Thursday, December 14, 2006

Econ: 102

Another Econ lesson. Leave now or you will be forced to either learn something or take a nap.

Things get cheaper over time, in real terms. This is ALWAYS the case. Dont confuse the rising price of something with things actually getting more expensive. Things arent really getting more expensive, your dollar just buys less. That is called inflation. NOT THE SAME THING.

In Econ, "real terms" means you have to adjust the dollar for inflation from one year to the next so that you can compare apples to apples. For instance, the cost of electricity at the local co-op was 5.01 cents per kilowatt hour in 1935. The same per unit price in 2005 was 9.42 cents. But that is misleading. In "real terms" one has to adjust the cost of the two years so that they can be compared properly. If one normalizes the prices to 2005 dollars the cost of electricity in 1935 was 59.09 cents per. Quite the difference, but it is the accurate way to compare the two.So electricity was essentially 6 times higher 70 years ago. In that time the demand for electricity has skyrocketed! Back then it was a single bulb in one or maybe two rooms. Today it is well, everything.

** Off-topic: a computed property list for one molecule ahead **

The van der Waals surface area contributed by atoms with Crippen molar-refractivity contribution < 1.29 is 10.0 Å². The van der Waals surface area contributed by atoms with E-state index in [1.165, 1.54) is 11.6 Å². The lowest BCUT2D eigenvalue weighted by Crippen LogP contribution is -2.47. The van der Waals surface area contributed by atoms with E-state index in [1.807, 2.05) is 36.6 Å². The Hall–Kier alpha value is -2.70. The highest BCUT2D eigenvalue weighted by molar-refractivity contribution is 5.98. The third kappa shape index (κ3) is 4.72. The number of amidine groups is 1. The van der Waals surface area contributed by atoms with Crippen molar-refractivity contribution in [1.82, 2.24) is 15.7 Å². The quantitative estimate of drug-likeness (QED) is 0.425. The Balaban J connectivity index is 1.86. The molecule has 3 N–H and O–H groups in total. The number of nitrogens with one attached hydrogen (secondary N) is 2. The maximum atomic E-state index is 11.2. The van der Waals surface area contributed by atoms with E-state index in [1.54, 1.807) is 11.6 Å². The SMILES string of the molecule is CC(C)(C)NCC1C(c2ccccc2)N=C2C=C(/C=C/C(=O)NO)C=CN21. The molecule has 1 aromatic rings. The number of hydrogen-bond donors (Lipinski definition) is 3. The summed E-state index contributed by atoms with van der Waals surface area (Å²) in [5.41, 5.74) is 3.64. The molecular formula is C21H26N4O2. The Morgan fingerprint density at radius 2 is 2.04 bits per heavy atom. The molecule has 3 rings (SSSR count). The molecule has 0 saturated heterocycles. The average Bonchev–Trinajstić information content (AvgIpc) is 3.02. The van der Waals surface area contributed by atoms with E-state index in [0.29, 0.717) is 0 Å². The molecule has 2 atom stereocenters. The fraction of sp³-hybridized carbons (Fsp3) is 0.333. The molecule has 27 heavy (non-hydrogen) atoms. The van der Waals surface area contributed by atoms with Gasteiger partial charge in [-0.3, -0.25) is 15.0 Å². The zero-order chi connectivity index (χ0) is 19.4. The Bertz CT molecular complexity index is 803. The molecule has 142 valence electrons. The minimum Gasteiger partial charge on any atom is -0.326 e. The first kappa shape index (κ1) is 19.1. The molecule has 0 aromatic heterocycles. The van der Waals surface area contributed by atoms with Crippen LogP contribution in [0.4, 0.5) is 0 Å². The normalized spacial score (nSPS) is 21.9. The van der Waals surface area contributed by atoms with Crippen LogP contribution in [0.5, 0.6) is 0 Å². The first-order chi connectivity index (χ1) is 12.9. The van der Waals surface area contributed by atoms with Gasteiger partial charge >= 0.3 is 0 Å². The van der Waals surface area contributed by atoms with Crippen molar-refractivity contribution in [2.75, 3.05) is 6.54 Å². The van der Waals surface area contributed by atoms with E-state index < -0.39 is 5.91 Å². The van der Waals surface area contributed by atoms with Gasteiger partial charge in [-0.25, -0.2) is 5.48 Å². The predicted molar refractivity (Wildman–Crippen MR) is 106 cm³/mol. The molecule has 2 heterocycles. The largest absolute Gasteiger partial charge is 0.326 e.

Now you might try to apply another economic principle, that higher demand equals higher price so that it doesn't outstrip supply. Doesn't that conflict with the lower costs we see today?

Not at all. As a technology (or a manufacturing process or product) matures, more ways are found to streamline the process. New technologies are created in an attempt to make more for less. These new processes and technologies build upon each other enabling the manufacturer to make the product more efficiently, with less waste and less labor. This causes the cost of the product to fall as less money is put into the product and allows the manufacturer to sell for less in an attempt to win more market share.

So if I make 100 widgets today at a real cost of $500 today, improved techniques/processes/technologies will most likely allow me to make 100 widgets for only $400 real cost ten years down the road.